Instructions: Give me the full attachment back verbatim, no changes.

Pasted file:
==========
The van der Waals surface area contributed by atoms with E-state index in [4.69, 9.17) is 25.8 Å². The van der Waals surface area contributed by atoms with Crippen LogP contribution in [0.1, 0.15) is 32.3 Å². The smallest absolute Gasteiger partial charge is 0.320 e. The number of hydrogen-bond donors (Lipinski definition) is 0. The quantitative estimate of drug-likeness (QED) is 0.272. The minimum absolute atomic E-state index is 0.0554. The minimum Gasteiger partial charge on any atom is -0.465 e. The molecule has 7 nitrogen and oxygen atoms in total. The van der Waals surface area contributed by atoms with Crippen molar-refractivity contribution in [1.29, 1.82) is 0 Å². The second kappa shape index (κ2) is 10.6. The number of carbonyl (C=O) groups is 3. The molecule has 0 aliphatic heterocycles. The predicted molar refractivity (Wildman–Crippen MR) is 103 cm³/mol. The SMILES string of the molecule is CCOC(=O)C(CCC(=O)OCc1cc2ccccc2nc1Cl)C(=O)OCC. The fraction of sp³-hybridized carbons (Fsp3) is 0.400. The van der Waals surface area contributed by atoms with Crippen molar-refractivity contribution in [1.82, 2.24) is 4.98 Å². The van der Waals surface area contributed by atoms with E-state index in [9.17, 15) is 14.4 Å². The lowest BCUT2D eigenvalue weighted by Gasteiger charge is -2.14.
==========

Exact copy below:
The van der Waals surface area contributed by atoms with E-state index in [4.69, 9.17) is 25.8 Å². The van der Waals surface area contributed by atoms with Crippen LogP contribution in [0.1, 0.15) is 32.3 Å². The smallest absolute Gasteiger partial charge is 0.320 e. The number of hydrogen-bond donors (Lipinski definition) is 0. The quantitative estimate of drug-likeness (QED) is 0.272. The minimum absolute atomic E-state index is 0.0554. The minimum Gasteiger partial charge on any atom is -0.465 e. The molecule has 7 nitrogen and oxygen atoms in total. The van der Waals surface area contributed by atoms with Crippen molar-refractivity contribution in [1.29, 1.82) is 0 Å². The second kappa shape index (κ2) is 10.6. The number of carbonyl (C=O) groups is 3. The molecule has 0 aliphatic heterocycles. The predicted molar refractivity (Wildman–Crippen MR) is 103 cm³/mol. The SMILES string of the molecule is CCOC(=O)C(CCC(=O)OCc1cc2ccccc2nc1Cl)C(=O)OCC. The fraction of sp³-hybridized carbons (Fsp3) is 0.400. The van der Waals surface area contributed by atoms with Crippen molar-refractivity contribution in [1.82, 2.24) is 4.98 Å². The van der Waals surface area contributed by atoms with E-state index in [9.17, 15) is 14.4 Å². The lowest BCUT2D eigenvalue weighted by Gasteiger charge is -2.14.